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Dear Glenn: One Builder’s Headache With Deck Ledger Codes – Part I

DEAR GLENN: I’ve read many of your articles in JLC and I’ve watched videos on your website, too. You seem to be the go-to guy when it comes to deck construction. Maybe you can help me with my headache! I apologize if my rant is long (see below), but I’m hoping it’ll straighten out the issues for other builders, too. — Scott Wells – Scott Wells Construction Co., Medford, OR

A Note from the Publisher:

This article was originally written by Scott Wells, and we submitted it to Glenn Mathewson for his thoughts and feedback. For those of you who don’t know Glenn, he is a long-time tradesman, contractor, consultant and building inspector with significant experience in the field of code development and education. We decided to publish both Scott’s original article as well as Glenn’s responses as a two-part series; this first segment pertains to ledger attachments. Look for the next article on lateral load requirements soon!

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It doesn’t seem to me like I’ve been in the construction industry that long. But when I see all of the continually changing code requirements I start to feel like I have. Many of the code changes are good and force the industry to build healthier, safer, and more efficient homes. But once in a while a code requirement comes along that I just don’t get. The lateral bracing requirements for decks is a perfect example. Those ever-changing requirements have become unnecessarily ridiculous. This is one of those times when too much of a good thing becomes a problem.

DeckcollapseWI-1

Photo courtesy of Simpson Strong-Tie (Note: Click any image to enlarge)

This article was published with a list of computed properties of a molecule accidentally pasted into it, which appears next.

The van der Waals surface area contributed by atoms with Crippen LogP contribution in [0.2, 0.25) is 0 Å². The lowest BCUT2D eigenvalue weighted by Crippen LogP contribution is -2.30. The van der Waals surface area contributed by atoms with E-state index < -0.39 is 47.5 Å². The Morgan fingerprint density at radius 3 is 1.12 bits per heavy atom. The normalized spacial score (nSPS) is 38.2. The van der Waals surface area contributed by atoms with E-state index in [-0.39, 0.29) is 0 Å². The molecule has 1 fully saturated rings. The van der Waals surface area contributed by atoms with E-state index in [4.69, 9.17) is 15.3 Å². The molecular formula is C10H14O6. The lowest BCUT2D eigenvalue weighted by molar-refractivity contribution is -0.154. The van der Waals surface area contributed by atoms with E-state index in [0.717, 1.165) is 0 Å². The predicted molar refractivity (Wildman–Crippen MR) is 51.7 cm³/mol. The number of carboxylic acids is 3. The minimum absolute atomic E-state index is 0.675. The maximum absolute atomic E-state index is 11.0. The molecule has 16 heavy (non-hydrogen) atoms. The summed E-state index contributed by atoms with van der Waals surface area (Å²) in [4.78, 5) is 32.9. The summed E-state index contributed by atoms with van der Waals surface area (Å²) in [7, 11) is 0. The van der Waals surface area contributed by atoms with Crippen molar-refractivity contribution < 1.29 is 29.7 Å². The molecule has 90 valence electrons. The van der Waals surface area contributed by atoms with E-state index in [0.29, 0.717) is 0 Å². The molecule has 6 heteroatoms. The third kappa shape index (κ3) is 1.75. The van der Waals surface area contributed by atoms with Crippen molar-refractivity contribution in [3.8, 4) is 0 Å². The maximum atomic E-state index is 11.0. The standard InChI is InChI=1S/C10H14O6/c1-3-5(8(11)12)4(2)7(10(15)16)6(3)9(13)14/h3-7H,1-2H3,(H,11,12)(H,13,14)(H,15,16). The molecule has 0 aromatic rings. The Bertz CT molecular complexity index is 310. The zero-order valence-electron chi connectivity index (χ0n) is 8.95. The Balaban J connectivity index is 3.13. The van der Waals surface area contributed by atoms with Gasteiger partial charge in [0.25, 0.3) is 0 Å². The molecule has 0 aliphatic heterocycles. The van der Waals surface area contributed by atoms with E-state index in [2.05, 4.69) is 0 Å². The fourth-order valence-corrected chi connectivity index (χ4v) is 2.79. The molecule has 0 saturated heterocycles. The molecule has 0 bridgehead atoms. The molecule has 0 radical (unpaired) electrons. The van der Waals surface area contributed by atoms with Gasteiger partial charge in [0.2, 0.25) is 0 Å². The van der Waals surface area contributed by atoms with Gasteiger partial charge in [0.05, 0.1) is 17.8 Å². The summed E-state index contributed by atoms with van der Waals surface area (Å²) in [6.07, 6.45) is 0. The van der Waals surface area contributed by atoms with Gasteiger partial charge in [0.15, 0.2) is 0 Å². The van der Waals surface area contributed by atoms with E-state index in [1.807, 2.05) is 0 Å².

We’ve all seen the photos, YouTube videos, or read the stories: Overloaded deck. Improper flashing. Excessively rotten ledger board. Ledger attached with nails. Ledger attached to 3/4-in. OSB rim board. It seemed like every week or so, you heard a new story about a deck collapsing. And the main culprit: the ledger attachment. No doubt, something had to be done. It was time for the code makers to look at the way decks were being attached.

Here in southern Oregon, I’ve torn out or performed work on countless decks and seen several different ways that carpenters attached ledgers. Most are installed the same way: ledger nailed to the wall, sometimes right on the siding, or nailed right on the sheathing, with no flashing anywhere. What were they thinking? Usually the sheathing and siding are rotten and sometimes so is the rim board. Occasionally, I remodel a home and find a ledger was installed properly, with metal flashing redirecting water to the outside of the ledger, attached with lag bolts to a solid lumber rim joist, and maybe even with a planned air gap between the ledger and the home. But that’s the exception, not the rule. Here’s what I’ve been doing:

Glenn answers:

The contracting industry often looks at building codes as a thorn in their side, a government hurdle that must be cleared on each job, and throughout each job. While at times this is an understandable perspective, decks are a perfect example of what can happen to an industry, and a nationwide stock of structures, when there are no codes. The deck industry has been the Wild West since its inception—a place where lawmen are charged to administer laws that don’t exist, or are established only locally and partially. When decks have no codes, anything goes, which means that, from job to job and jurisdiction to jurisdiction, there was (and still often is) no consistency in what’s expected by the building authority. Codes provide consistency to contractors and clear and uniform rules for both builder and inspector. They minimize surprise. They keep all players in the game of construction accountable to the same set of rules. As we’re seeing in the news feeds, decks built without codes are now showing signs of age and poor integrity, and they’re often dying in catastrophic display.